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This review of the Comoros Completion and Learning Review (CLR) of the World Bank Group (WBG) Country Partnership Strategy (CPS) covers the CPS period, FY14-FY19, and the Performance and Learning Review (PLR) of December 2018. This is the first CPS for Comoros following a series of Interim Strategy Notes (ISNs), the latest of which was prepared in 2010. The WBG programs under the Show MoreThis review of the Comoros Completion and Learning Review (CLR) of the World Bank Group (WBG) Country Partnership Strategy (CPS) covers the CPS period, FY14-FY19, and the Performance and Learning Review (PLR) of December 2018. This is the first CPS for Comoros following a series of Interim Strategy Notes (ISNs), the latest of which was prepared in 2010. The WBG programs under the ISNs were limited in scope reflecting the high level of political instability, serious governance issues and related low IDA allocations. The CLR highlighted several lessons about a need to ensure a streamlined project design and flexibility in implementation; value of increased WBG presence on the ground; importance of donor coordination; and a need for greater realism and selectivity in the program. IEG particularly agrees that there is need for greater realism and selectivity in the program, throughout the program, beyond the governance area on which the lesson in the CLR focuses. Being excessively ambitious with respect to institutional targets in a fragile environment increases the risk of program underperformance. IEG adds the following lesson: The decision on a large program expansion at the PLR stage requires a detailed discussion and careful justification in the PLR document because it poses a longer-term implementation risk.

Rwanda CLR Review FY14-20

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In summary, under the Rwanda CPS for FY14-FY20, the World Bank Group supported the government to address problems in areas and sectors that could help reduce poverty and improve shared prosperity. The CLR’s most relevant lessons are summarized as follows. First, government discipline and leadership enhance the effectiveness of official development assistance and the country’s Show MoreIn summary, under the Rwanda CPS for FY14-FY20, the World Bank Group supported the government to address problems in areas and sectors that could help reduce poverty and improve shared prosperity. The CLR’s most relevant lessons are summarized as follows. First, government discipline and leadership enhance the effectiveness of official development assistance and the country’s ability to progress. Second, more qualified people working on financial management, procurement and safeguards is needed to enhance the impact of projects and program. Third, plans for agricultural modernization require considering interactions between the rural and urban labor markets to ensure migrating rural workers have gainful urban employment. Fourth, generating knowledge through ASA can help identify binding constraints and design policy reforms in a timely manner. IEG adds the following lesson: Poor results framework make it difficult to learn from a program’s experience, attribute results to the program and assess its achievements, and build knowledge that can guide future program design and implementation. To assess programs, build knowledge and guide future actions, the WBG needs to ensure CPF Results Frameworks have: (a) a clear and coherent results chain and (b) indicators that can be measured, are useful for assessing the achievement of objectives and are linked to the program’s interventions.. In Rwanda, the CPS results framework has shortcomings that makes it difficult to measure the achievement of some objectives, build knowledge and guide future WBG programs.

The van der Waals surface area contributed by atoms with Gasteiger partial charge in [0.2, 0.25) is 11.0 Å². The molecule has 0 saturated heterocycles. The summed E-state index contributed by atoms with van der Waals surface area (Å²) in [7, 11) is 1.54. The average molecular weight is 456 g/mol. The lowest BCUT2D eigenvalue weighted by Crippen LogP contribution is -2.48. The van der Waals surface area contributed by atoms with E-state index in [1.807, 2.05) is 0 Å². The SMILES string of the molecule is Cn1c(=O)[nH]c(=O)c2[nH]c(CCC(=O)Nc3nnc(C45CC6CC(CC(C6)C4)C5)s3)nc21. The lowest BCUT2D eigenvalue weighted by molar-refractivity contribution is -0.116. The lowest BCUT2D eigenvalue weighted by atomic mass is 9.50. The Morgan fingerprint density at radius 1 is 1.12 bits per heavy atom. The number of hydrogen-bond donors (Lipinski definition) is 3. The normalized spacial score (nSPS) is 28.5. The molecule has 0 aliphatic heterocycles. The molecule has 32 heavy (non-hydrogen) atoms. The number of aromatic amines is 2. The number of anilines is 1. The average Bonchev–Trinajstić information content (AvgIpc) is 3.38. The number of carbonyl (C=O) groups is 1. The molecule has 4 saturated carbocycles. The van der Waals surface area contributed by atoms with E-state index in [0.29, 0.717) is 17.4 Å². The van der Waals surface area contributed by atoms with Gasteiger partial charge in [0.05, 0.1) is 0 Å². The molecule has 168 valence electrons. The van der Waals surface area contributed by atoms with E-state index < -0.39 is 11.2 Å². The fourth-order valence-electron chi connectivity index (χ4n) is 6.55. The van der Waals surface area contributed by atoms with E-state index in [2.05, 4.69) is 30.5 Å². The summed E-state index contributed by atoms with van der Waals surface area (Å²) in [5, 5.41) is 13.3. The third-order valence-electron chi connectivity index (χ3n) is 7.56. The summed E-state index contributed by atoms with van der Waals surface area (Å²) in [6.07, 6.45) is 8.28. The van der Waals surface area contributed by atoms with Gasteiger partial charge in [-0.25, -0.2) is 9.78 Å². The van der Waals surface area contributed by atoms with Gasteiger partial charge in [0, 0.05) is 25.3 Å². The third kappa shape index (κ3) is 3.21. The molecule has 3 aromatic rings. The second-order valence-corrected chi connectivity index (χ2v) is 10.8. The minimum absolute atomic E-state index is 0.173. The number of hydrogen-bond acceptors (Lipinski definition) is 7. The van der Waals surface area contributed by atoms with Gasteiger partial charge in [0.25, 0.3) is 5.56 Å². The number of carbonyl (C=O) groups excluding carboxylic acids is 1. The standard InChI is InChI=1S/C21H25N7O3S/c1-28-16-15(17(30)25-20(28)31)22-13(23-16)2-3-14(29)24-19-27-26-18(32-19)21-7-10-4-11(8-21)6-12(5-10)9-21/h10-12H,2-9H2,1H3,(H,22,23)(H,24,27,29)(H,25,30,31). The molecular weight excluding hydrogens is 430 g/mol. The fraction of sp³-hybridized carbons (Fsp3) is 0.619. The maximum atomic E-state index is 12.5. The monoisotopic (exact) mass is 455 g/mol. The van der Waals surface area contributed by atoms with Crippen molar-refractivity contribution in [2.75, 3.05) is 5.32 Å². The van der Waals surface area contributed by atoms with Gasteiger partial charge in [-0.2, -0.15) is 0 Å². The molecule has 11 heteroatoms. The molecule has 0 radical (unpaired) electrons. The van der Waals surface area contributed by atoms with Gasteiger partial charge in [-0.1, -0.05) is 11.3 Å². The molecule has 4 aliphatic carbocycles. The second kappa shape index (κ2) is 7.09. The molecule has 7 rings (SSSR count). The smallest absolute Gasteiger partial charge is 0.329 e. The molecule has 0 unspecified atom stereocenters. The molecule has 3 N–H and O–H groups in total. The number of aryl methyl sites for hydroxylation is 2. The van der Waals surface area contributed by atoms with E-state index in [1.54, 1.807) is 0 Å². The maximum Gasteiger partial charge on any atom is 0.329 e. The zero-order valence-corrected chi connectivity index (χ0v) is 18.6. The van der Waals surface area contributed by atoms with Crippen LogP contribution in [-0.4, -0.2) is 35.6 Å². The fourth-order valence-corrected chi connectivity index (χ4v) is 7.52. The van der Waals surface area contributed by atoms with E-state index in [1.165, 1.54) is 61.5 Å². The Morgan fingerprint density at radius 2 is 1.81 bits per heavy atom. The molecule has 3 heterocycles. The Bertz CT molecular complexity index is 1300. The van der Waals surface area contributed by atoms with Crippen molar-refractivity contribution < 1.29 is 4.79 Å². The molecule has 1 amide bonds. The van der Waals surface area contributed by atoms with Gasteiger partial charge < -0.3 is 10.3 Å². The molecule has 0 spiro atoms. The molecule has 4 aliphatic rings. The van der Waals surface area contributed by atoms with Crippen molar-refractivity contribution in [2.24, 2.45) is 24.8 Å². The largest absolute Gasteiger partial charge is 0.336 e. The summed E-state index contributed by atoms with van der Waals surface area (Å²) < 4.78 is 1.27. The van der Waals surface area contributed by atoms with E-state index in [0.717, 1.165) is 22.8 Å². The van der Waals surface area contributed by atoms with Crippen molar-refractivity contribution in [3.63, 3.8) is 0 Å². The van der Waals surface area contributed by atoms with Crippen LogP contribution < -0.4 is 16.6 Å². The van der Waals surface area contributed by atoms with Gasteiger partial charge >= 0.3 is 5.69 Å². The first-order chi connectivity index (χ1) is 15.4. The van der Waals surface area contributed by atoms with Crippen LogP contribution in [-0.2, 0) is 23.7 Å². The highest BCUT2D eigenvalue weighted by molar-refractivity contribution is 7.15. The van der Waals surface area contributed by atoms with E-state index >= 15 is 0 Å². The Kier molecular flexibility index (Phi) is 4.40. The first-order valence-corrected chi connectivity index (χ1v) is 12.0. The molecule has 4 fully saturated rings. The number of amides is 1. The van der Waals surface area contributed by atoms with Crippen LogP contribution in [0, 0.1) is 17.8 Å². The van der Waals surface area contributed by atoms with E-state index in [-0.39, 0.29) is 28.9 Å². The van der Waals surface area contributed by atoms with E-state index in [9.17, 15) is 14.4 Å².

Sierra Leone - Completion and Learning Report : IEG Review

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This is a validation of the Completion and Learning Review (CLR) for the World Bank Group’s (WBG) engagement in Sierra Leone covering the Country Assistance Strategy (CAS, FY10-FY13). For completeness and learning purposes, and while the CAS formally expired in FY13, IEG has elected to examine the period FY14-FY19 as well as no CPF was in place to replace the CAS. Owing to data Show MoreThis is a validation of the Completion and Learning Review (CLR) for the World Bank Group’s (WBG) engagement in Sierra Leone covering the Country Assistance Strategy (CAS, FY10-FY13). For completeness and learning purposes, and while the CAS formally expired in FY13, IEG has elected to examine the period FY14-FY19 as well as no CPF was in place to replace the CAS. Owing to data limitations and in line with relevant provisions of the Working Arrangements between the Independent Evaluation Group and WBG, IEG’s review does not rate the CAS’s overall development outcome or the World Bank Group’s performance.

Myanmar – Completion and Learning Report : IEG Review